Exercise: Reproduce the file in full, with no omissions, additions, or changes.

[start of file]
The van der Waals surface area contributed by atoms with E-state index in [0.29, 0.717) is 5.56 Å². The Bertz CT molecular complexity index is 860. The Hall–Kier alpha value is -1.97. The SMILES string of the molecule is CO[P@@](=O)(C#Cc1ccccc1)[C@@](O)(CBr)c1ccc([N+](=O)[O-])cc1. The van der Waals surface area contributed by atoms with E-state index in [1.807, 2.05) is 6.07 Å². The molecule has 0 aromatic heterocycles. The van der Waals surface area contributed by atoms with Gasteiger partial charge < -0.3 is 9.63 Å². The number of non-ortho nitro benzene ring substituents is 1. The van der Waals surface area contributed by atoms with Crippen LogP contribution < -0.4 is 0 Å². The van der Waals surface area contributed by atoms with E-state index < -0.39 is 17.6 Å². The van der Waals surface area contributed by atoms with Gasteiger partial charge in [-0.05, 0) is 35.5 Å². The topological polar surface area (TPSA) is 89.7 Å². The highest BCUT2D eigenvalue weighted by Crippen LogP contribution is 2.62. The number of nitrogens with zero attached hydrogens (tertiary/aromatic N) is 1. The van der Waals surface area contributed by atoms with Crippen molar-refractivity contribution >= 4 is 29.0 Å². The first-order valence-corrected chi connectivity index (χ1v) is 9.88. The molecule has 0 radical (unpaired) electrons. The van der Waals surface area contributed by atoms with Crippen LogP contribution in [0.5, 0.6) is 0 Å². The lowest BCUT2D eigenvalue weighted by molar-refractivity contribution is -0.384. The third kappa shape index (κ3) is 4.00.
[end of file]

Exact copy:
The van der Waals surface area contributed by atoms with E-state index in [0.29, 0.717) is 5.56 Å². The Bertz CT molecular complexity index is 860. The Hall–Kier alpha value is -1.97. The SMILES string of the molecule is CO[P@@](=O)(C#Cc1ccccc1)[C@@](O)(CBr)c1ccc([N+](=O)[O-])cc1. The van der Waals surface area contributed by atoms with E-state index in [1.807, 2.05) is 6.07 Å². The molecule has 0 aromatic heterocycles. The van der Waals surface area contributed by atoms with Gasteiger partial charge < -0.3 is 9.63 Å². The number of non-ortho nitro benzene ring substituents is 1. The van der Waals surface area contributed by atoms with Crippen LogP contribution < -0.4 is 0 Å². The van der Waals surface area contributed by atoms with E-state index < -0.39 is 17.6 Å². The van der Waals surface area contributed by atoms with Gasteiger partial charge in [-0.05, 0) is 35.5 Å². The topological polar surface area (TPSA) is 89.7 Å². The highest BCUT2D eigenvalue weighted by Crippen LogP contribution is 2.62. The number of nitrogens with zero attached hydrogens (tertiary/aromatic N) is 1. The van der Waals surface area contributed by atoms with Crippen molar-refractivity contribution >= 4 is 29.0 Å². The first-order valence-corrected chi connectivity index (χ1v) is 9.88. The molecule has 0 radical (unpaired) electrons. The van der Waals surface area contributed by atoms with Crippen LogP contribution in [0.5, 0.6) is 0 Å². The lowest BCUT2D eigenvalue weighted by molar-refractivity contribution is -0.384. The third kappa shape index (κ3) is 4.00.